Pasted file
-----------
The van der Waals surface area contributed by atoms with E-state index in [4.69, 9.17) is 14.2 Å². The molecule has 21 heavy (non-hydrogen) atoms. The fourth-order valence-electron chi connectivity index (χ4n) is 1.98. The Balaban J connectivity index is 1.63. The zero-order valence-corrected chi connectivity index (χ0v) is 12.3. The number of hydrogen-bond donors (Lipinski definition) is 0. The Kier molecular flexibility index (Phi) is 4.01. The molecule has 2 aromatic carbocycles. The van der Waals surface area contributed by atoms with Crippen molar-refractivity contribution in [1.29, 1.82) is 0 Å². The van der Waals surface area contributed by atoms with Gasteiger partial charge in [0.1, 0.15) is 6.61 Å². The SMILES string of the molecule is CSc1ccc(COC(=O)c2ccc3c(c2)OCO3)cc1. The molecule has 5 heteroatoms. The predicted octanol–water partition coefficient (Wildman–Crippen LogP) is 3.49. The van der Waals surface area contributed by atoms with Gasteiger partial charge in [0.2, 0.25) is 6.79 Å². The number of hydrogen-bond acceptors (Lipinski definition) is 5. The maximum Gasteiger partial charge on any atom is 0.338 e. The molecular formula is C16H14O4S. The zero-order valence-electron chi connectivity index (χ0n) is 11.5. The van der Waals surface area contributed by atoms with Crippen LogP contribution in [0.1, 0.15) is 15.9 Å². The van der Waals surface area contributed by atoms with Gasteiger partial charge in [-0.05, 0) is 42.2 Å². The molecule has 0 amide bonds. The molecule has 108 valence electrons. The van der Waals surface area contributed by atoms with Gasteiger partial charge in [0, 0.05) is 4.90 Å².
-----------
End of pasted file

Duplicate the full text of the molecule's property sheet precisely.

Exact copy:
The van der Waals surface area contributed by atoms with E-state index in [4.69, 9.17) is 14.2 Å². The molecule has 21 heavy (non-hydrogen) atoms. The fourth-order valence-electron chi connectivity index (χ4n) is 1.98. The Balaban J connectivity index is 1.63. The zero-order valence-corrected chi connectivity index (χ0v) is 12.3. The number of hydrogen-bond donors (Lipinski definition) is 0. The Kier molecular flexibility index (Phi) is 4.01. The molecule has 2 aromatic carbocycles. The van der Waals surface area contributed by atoms with Crippen molar-refractivity contribution in [1.29, 1.82) is 0 Å². The van der Waals surface area contributed by atoms with Gasteiger partial charge in [0.1, 0.15) is 6.61 Å². The SMILES string of the molecule is CSc1ccc(COC(=O)c2ccc3c(c2)OCO3)cc1. The molecule has 5 heteroatoms. The predicted octanol–water partition coefficient (Wildman–Crippen LogP) is 3.49. The van der Waals surface area contributed by atoms with Gasteiger partial charge in [0.2, 0.25) is 6.79 Å². The number of hydrogen-bond acceptors (Lipinski definition) is 5. The maximum Gasteiger partial charge on any atom is 0.338 e. The molecular formula is C16H14O4S. The zero-order valence-electron chi connectivity index (χ0n) is 11.5. The van der Waals surface area contributed by atoms with Crippen LogP contribution in [0.1, 0.15) is 15.9 Å². The van der Waals surface area contributed by atoms with Gasteiger partial charge in [-0.05, 0) is 42.2 Å². The molecule has 0 amide bonds. The molecule has 108 valence electrons. The van der Waals surface area contributed by atoms with Gasteiger partial charge in [0, 0.05) is 4.90 Å².